Sadly, all many people get to know about the 100 Australians reported missing every day are their vital statistics.
In 2016, MPAN partnered with Grey Australia to give families of missing Australians the chance to share more about them. Nine families were paired with acclaimed authors and artists who generously donated their time and talent to write short stories about and create original artworks for their missing loved ones. Excerpts from the stories were amalgamated into the artworks and installed in locations where they were last seen. Some examples can be seen below.
The full stories with the artworks have been published in a beautifully designed hardcover book. Please consider purchasing a copy so that we can continue to humanise missing people and continue their unfinished stories.
Across National Missing Persons Week (30 July – 5 August 2017) copies of Too Short Stories will be available for sale at:
Australian media coverage
“We continue to struggle to cope with the loss of our husband and father — we want answers, but we need public awareness and assistance to be able to get them.”
“Dad’s story is too short, and there needs to be more.”
“This is about telling the stories beyond their missing person status, and telling the public they are real people, with families that need all the help them can get to find them.”
“The book is about raising awareness of the number of people affected when someone goes missing and to improve the support network for those families.”
“This is about reminding the public that (Bung) is not just a schoolgirl that went missing, she is a young girl that had hobbies and interests and belonged to a family that adored her.”
“He had a large appreciation of the more important things in life, like the environment and animals and I think he was a bit of an old soul in how he looked at the world.”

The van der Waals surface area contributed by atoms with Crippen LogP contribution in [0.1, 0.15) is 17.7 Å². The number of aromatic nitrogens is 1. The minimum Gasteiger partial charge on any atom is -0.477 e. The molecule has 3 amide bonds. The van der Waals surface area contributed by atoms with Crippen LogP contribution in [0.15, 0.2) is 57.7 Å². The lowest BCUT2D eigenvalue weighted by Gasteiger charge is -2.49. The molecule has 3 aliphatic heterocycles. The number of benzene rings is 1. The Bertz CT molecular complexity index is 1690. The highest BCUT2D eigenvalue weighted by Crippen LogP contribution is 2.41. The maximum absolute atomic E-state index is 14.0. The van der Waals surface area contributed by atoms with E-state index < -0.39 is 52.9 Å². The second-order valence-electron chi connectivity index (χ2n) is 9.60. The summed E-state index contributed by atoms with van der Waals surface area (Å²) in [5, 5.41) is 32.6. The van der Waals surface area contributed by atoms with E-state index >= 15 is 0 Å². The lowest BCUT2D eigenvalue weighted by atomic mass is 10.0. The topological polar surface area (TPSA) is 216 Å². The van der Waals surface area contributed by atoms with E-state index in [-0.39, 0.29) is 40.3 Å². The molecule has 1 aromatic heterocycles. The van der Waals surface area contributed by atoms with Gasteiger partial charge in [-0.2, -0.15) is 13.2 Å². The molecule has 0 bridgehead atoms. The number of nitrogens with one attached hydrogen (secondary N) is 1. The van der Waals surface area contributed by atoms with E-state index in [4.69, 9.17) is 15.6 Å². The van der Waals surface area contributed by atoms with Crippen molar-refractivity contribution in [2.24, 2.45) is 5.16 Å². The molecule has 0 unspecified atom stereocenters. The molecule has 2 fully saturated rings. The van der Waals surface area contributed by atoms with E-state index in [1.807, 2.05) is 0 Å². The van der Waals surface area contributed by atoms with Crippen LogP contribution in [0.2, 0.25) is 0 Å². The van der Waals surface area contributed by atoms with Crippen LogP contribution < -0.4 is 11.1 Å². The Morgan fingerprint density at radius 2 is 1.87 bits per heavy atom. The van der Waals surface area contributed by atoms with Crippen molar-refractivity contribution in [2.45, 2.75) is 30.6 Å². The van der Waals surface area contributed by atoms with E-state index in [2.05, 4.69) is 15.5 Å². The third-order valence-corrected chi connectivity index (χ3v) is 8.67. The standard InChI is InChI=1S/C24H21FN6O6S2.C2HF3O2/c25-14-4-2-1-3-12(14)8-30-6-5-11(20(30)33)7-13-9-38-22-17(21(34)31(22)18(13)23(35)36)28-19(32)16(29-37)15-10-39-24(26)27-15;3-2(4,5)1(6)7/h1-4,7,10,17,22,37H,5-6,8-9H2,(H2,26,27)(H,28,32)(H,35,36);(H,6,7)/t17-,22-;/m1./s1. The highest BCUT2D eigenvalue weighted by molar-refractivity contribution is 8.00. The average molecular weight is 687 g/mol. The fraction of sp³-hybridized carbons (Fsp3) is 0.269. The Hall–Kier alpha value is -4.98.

International media coverage
“A member of the public has already come to us with information, prompted by seeing one of the stories in her neighbourhood. Who knows where it will lead, but being aware this initiative is making that kind of impact is incredible.”
“100 people are reported missing in Australia every day. Their lives, and those of the people left behind who care about them, have been put on hold – their stories cut short.”
Missing Persons Advocacy Network (MPAN) is telling the stories of missing people in a new out-of-home campaign to remind the public about the people behind the statistics to mark National Missing Persons Week.
What if writers and artists got together with the families of missing Australians to give the public a picture of the real people behind the vital statistics.
Recordings and radio ads
Emotive readings by the authors of each story, as well as actor Sibylla Budd, also played on radio during Missing Persons Week (embedded below).